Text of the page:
We have discovered thousands of planets in other solar systems – what can they teach us about life on Earth?
Didier Queloz received the 2019 Nobel Prize in Physics for the discovery of exoplanets. In a conversation with Gustav Källstrand, he talks about how studying space is also a way to understand – and appreciate – our own world.
In journalism we trust?
Interview + reflections
Maria Gunther, Science Editor for Sweden’s leading morning newspaper, Dagens Nyheter, reflects on the role and challenges of journalism today.
Why is it so hard to make people engaged in the climate?
Interview + Q&A
Psychologist and economist Per Espen Stoknes has written about why it is hard to take action even when you know that it is needed. In a conversation with Gustav Källstrand he talks about the psychology of climate change communication and how to eliminate the barriers to action.
Stoknes is the author of What we think about when we try not to think about global warming and several other books. He has been a member of the Norwegian parliament and is a global speaker on climate psychology and economics.
13:35 – 14:15 Breakout sessions 1 – Choose one!
The Exoplanet revolution
People have always wondered if there are other worlds out there in the vast universe – but we only knew of the eight planets in our solar system. In the 1990s, this changed, with the discovery of planets around other stars than our sun. Today, thousands of planets have been found – and we now think that there are more planets than stars in the universe. What does this mean for our understanding of these other worlds – and for our own? Queloz received the physics prize 2019 for discovering an exoplanet orbiting a star similar to our sun.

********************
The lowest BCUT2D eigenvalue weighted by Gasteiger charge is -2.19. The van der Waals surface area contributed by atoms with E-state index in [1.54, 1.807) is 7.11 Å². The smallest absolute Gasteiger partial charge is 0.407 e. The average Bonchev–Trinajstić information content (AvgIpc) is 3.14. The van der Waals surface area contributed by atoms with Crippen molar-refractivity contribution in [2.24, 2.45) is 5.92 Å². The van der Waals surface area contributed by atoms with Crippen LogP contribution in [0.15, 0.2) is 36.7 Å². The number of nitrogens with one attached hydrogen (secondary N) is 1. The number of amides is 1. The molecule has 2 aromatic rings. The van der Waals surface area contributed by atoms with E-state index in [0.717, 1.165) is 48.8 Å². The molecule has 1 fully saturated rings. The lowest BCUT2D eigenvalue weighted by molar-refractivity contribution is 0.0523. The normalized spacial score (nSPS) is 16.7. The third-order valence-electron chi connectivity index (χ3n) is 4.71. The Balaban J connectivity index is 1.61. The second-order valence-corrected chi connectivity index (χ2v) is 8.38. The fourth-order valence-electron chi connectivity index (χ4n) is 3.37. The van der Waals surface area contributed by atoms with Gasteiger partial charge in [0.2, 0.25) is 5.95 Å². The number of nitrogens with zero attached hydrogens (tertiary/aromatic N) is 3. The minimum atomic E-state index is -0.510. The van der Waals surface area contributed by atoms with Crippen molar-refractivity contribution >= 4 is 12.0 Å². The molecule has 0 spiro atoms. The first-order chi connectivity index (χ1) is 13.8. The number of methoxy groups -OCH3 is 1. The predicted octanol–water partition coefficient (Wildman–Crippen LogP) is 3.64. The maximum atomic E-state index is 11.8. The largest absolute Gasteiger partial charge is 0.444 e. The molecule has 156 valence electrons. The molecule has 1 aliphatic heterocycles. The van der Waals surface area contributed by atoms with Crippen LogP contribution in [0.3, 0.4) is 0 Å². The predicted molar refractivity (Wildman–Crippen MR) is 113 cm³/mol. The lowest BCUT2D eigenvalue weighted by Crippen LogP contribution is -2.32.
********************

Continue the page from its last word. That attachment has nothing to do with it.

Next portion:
Per Espen Stoknes
Creating a movement of minds, hearts and souls to upgrade our economies
The economic system keeps crashing. It’s time to install a new operating system. Scientists, economists, and advocates have joined forces in an international team to develop five choices and holistic stories that we need to make in the next decisive decade to ensure a good life for all on a liveable planet. It is time now for governments to act on this in all world regions. And for everybody to join and build together a movement of minds, hearts, and souls to champion it. We are the co-authors of the next chapter of humanity. Per Espen Stoknes is a psychologist and politician well known for his TED talk explaining the psychology of economic choices for climate change.